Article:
Part 2 of that DVD series contains the first public viewing of a tour of inventor John Bedini’s laboratory and demonstrations of various revolutionary motor experiments he has made over the years—working prototypes. Early on the narration tells us that we are not just looking at a more efficient electric motor. Instead we are seeing a new system of power generation that can supply a limitless amount of pollution-free energy. Strong statements! When you consider the end result of his battery-charging systems, however, it does seem that the Bedini method captures and makes available for work far more energy than each prototype requires to keep itself running.
In contrast, when conventional motors consume electricity supplied by an external source to turn a shaft, they spew out heat as a useless byproduct. That heat in itself shows that conventional motors are inefficient compared to the Bedini approach.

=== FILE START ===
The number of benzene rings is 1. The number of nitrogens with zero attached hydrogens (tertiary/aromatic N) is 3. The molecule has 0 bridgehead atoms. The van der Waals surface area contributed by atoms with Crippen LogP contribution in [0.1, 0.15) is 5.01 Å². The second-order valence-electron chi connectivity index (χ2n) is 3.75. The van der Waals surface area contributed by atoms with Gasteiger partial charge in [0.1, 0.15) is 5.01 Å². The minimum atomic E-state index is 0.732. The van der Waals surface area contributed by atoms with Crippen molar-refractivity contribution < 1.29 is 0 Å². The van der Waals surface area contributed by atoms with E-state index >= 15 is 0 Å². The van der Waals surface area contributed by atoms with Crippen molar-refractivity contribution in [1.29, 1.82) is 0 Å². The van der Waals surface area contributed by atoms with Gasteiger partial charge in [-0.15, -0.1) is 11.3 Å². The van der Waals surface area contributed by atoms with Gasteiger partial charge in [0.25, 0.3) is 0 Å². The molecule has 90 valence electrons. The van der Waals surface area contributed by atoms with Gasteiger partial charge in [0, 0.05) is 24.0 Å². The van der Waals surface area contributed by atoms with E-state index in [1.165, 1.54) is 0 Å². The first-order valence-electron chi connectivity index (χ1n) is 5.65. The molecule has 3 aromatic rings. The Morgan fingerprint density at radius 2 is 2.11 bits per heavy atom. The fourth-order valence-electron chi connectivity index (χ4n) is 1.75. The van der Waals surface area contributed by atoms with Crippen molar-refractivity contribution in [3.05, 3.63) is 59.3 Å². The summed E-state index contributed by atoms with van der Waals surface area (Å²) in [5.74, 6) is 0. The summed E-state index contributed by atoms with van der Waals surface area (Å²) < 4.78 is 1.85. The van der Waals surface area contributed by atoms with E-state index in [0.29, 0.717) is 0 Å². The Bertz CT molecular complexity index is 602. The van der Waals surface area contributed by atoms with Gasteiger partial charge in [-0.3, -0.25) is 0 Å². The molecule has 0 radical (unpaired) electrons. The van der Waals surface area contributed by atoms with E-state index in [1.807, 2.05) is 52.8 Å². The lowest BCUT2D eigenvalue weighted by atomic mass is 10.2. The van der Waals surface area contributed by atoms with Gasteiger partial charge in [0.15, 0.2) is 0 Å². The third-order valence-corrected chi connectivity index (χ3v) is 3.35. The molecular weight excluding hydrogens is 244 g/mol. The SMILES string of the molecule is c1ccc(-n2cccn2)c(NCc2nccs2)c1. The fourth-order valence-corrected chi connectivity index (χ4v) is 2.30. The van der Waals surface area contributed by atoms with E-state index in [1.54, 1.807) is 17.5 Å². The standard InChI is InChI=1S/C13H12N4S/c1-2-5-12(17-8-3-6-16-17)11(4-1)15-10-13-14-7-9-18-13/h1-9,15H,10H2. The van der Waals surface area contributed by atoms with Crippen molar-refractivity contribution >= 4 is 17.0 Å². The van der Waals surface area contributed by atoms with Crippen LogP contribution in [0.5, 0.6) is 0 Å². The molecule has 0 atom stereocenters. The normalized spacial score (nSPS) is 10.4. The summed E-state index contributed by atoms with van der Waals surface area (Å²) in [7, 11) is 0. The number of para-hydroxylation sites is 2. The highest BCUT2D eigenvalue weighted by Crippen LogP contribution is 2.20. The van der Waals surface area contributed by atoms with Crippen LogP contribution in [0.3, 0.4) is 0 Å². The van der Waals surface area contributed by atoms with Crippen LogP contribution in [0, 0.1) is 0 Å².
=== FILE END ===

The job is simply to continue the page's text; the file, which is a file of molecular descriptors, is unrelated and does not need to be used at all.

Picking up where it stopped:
If you look at his childhood fascination with science and his early hobby of grinding up special rocks and building transistors, you can see John Bedini’s mission was evident at a young age. In his adult years he learned to do meticulous work and build precision electronics products—and in his spare time he built over the years about a hundred working models of non-conventional devices.
His long-time associate Tom Bearden says Bedini had an interesting background in electronics even before he became known for his amplifier circuit designs. Army Signal Corps officials had given Bedini special assignments, for instance, to do with high security and interception of communications. Working for a private company furthered his self-disciplined approach.